I work very closely with Gary E. Schwartz, Ph.D., director of the Laboratory for Advances in Consciousness and Health at the University of Arizona, on The SoulPhone Project (SoulPhone.org) which has:
- scientifically demonstrated life after bodily death
- created technology allowing rudimentary communication between material persons– those living on Earth – and postmaterial persons, whose earthly forms have died.
We sometimes are “on the same wavelength” and have synchronistic experiences that encourage us to continue the work. The day after my dream, I relayed it to Gary during a Zoom meeting. Interestingly, that same morning, he had an evidential medium assisted meeting with an angel. In addition, on the day before, the song “Try to Remember”—which he hadn’t thought of for many years—was going through his head repetitively for an unknown reason.
Finally, I want to mention the wise words of my beloved teach Ram Dass. His first book, Be Here Now, prominently features this phrase: Love, Serve, Remember. That’s one of the most concise and wise pieces of advice for those visiting planet Earth. It means:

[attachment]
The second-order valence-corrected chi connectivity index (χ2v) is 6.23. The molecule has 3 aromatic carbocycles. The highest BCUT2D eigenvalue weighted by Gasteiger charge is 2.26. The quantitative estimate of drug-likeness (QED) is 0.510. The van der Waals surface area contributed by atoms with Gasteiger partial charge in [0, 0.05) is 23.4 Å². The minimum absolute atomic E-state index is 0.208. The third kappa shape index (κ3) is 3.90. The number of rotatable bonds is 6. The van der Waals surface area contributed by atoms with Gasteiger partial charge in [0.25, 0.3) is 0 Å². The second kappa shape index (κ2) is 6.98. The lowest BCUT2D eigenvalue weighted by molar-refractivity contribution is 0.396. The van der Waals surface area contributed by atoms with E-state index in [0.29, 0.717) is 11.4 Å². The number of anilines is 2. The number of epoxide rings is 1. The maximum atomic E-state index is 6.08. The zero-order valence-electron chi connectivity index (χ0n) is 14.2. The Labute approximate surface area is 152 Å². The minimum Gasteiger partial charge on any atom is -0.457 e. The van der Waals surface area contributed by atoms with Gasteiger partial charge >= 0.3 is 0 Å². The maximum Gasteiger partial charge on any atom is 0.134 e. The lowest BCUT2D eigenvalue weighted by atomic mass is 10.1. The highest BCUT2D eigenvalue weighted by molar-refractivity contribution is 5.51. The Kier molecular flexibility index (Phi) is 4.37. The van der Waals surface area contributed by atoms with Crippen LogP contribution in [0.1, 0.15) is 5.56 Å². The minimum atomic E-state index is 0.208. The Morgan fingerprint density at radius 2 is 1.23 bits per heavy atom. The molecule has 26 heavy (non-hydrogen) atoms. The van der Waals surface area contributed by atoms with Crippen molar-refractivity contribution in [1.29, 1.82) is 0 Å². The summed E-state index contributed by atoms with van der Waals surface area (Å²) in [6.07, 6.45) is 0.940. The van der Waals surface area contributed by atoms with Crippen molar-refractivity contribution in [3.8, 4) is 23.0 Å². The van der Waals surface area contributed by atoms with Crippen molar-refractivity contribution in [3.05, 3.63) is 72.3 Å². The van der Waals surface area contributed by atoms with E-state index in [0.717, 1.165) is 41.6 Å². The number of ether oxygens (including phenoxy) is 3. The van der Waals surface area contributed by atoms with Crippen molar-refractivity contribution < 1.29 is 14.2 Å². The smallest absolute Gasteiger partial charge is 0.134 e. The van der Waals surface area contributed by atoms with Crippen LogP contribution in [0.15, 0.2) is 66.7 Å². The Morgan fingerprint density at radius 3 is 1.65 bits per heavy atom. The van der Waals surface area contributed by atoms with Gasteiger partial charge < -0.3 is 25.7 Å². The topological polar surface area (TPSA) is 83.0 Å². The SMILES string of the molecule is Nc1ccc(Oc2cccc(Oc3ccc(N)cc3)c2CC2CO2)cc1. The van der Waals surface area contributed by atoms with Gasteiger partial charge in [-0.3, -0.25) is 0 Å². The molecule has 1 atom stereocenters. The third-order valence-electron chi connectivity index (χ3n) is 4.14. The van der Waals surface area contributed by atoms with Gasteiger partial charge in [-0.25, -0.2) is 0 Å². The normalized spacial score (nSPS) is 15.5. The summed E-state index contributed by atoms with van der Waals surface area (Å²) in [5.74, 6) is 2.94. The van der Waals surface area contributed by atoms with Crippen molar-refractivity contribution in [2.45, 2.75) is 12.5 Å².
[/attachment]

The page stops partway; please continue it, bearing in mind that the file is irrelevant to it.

- Love yourself, Source, and other people, animals and all of life.
- Serve others, including yourself, as you feel called to do.
- Remember the big picture of life and that you:
- are still alive after your human form dies.
- do not really “lose” loved ones after their earthly bodies perish since you reunite with them when you change worlds.
- can enjoy a continued, but different, relationship with “departed” loved ones now.
- are integral, infinite and beloved parts of Source Energy/Creator/One Mind.
- receive assistance and guidance from sources variously described as angels, guides, master teachers and higher energies.
- can have different and, perhaps, simultaneous life experiences. That means you may be with “deceased” loved ones right now in a parallel reality/different slice of life.
- create how heavenly or hellish your life feels by your predominant thoughts, words and deeds.
- are interconnected in sacred ways with all people, animals, and nature.
- have special purposes for experiencing being on this planet at this time. It’s an optical delusion that this time on earth is all there is.
The more you develop a “big picture of life” perspective, the more you realize this earthly experience is a totally safe, meaningful and magnificent adventure amidst eternity.
Mark Pitstick, MA, DC is an author, master’s clinical psychologist, holistic chiropractic physician, frequent media guest, and webinar/workshop facilitator. He directs The SoulPhone Foundation and founded Greater Reality Living Groups. Dr. Pitstick can help you know and show—no matter what is happening to or around you— that your earthly experience is a totally safe, meaningful, and magnificent adventure amidst forever. Visit